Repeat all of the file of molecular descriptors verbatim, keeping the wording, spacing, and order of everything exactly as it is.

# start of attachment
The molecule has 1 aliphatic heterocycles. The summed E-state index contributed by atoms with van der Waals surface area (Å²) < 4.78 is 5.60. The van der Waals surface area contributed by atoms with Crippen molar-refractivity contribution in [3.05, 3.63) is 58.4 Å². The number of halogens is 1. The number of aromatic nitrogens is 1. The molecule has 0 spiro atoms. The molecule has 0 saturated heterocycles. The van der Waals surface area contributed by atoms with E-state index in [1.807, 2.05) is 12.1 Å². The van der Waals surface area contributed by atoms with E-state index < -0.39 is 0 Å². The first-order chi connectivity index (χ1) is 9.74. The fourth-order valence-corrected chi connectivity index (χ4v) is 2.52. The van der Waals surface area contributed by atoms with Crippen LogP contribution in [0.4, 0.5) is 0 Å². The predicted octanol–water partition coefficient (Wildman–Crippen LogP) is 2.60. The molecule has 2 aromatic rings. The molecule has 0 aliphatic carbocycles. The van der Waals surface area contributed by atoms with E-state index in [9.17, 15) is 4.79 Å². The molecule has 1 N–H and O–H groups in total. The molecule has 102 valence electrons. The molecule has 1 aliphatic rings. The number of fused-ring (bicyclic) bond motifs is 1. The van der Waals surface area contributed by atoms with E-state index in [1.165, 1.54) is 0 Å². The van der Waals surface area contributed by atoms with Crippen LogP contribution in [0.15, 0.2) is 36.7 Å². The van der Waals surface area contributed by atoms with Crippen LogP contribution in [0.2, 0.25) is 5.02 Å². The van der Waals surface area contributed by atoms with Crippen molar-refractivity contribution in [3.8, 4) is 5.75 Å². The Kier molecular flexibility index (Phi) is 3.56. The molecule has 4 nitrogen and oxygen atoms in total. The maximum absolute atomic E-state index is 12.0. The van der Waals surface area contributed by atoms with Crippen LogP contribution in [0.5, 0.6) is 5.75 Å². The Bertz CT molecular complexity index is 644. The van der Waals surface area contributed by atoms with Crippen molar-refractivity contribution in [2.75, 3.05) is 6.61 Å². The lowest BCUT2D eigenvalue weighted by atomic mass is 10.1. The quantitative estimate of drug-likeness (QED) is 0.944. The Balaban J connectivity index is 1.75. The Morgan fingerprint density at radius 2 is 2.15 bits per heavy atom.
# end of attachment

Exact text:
The molecule has 1 aliphatic heterocycles. The summed E-state index contributed by atoms with van der Waals surface area (Å²) < 4.78 is 5.60. The van der Waals surface area contributed by atoms with Crippen molar-refractivity contribution in [3.05, 3.63) is 58.4 Å². The number of halogens is 1. The number of aromatic nitrogens is 1. The molecule has 0 spiro atoms. The molecule has 0 saturated heterocycles. The van der Waals surface area contributed by atoms with E-state index in [1.807, 2.05) is 12.1 Å². The van der Waals surface area contributed by atoms with E-state index < -0.39 is 0 Å². The first-order chi connectivity index (χ1) is 9.74. The fourth-order valence-corrected chi connectivity index (χ4v) is 2.52. The van der Waals surface area contributed by atoms with Crippen LogP contribution in [0.4, 0.5) is 0 Å². The predicted octanol–water partition coefficient (Wildman–Crippen LogP) is 2.60. The molecule has 2 aromatic rings. The molecule has 0 aliphatic carbocycles. The van der Waals surface area contributed by atoms with E-state index in [9.17, 15) is 4.79 Å². The molecule has 1 N–H and O–H groups in total. The molecule has 102 valence electrons. The molecule has 1 aliphatic rings. The number of fused-ring (bicyclic) bond motifs is 1. The van der Waals surface area contributed by atoms with E-state index in [1.165, 1.54) is 0 Å². The van der Waals surface area contributed by atoms with Crippen LogP contribution in [0.15, 0.2) is 36.7 Å². The van der Waals surface area contributed by atoms with Crippen LogP contribution in [0.2, 0.25) is 5.02 Å². The van der Waals surface area contributed by atoms with Crippen molar-refractivity contribution in [3.8, 4) is 5.75 Å². The Kier molecular flexibility index (Phi) is 3.56. The molecule has 4 nitrogen and oxygen atoms in total. The maximum absolute atomic E-state index is 12.0. The van der Waals surface area contributed by atoms with Crippen LogP contribution in [0.5, 0.6) is 5.75 Å². The Bertz CT molecular complexity index is 644. The van der Waals surface area contributed by atoms with Crippen molar-refractivity contribution in [2.75, 3.05) is 6.61 Å². The lowest BCUT2D eigenvalue weighted by atomic mass is 10.1. The quantitative estimate of drug-likeness (QED) is 0.944. The Balaban J connectivity index is 1.75. The Morgan fingerprint density at radius 2 is 2.15 bits per heavy atom.